This week, at fruit and vegetable markets in Beirut, lemons, bananas and other fruits were suddenly on offer at discounts of up to 50 per cent. It was nothing less than a fire sale and for Lebanon’s farmers, it is a complete disaster. This rush to offload fruit wasn’t spurred by competitive market sellers, but rather by drug dealers and unscrupulous customs officials.
Last week, after discovering millions of amphetamine pills in a shipment of pomegranates delivered from Lebanon, the Saudi Arabian authorities decided to halt Lebanese agricultural produce imports indefinitely, until security fears are allayed. The decision was supported by the majority of Saudi Arabia’s Gulf neighbors, who receive the bulk of Lebanese agricultural imports via Saudi ports.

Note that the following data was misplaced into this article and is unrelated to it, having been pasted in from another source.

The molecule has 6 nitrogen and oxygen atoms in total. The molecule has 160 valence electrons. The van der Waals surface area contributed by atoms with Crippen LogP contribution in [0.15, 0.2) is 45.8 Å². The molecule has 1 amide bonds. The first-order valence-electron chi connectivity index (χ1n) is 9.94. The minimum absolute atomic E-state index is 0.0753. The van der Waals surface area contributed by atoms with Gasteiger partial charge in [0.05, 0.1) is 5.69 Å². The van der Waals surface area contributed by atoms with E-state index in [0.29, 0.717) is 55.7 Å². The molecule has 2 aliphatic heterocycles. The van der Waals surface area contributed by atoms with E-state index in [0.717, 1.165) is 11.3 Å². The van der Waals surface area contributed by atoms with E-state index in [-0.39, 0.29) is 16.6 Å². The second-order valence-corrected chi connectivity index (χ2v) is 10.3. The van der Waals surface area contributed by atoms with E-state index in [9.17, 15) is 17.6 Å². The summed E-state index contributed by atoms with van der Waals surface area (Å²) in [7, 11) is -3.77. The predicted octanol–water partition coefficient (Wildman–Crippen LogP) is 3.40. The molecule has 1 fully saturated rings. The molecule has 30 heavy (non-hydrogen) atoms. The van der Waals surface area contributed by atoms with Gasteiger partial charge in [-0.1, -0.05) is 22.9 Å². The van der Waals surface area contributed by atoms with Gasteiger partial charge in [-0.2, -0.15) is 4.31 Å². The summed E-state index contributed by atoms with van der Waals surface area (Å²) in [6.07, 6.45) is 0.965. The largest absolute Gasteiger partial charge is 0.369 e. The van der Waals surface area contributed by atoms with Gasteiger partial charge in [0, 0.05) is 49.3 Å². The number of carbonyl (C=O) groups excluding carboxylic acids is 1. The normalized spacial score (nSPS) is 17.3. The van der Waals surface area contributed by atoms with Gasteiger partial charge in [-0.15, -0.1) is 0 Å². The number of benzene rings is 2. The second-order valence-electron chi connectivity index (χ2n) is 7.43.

This meant that Lebanese fruit and vegetable farmers, who have seen their own costs rise as a result of the economic crisis, have found themselves cut off from the Gulf, which accounts for 55 per cent of their export trade.
Agriculture as a whole accounts for a mere five per cent of Lebanon’s economy, and the majority of exports are produced by large-scale commercial operators rather than independent farmers; the latter tend to produce for domestic consumers. They will now lose out from the dumping of products intended for export into local market stalls. And the longer the situation continues, the more it will threaten the jobs of ancillary workers, such as lorry drivers.
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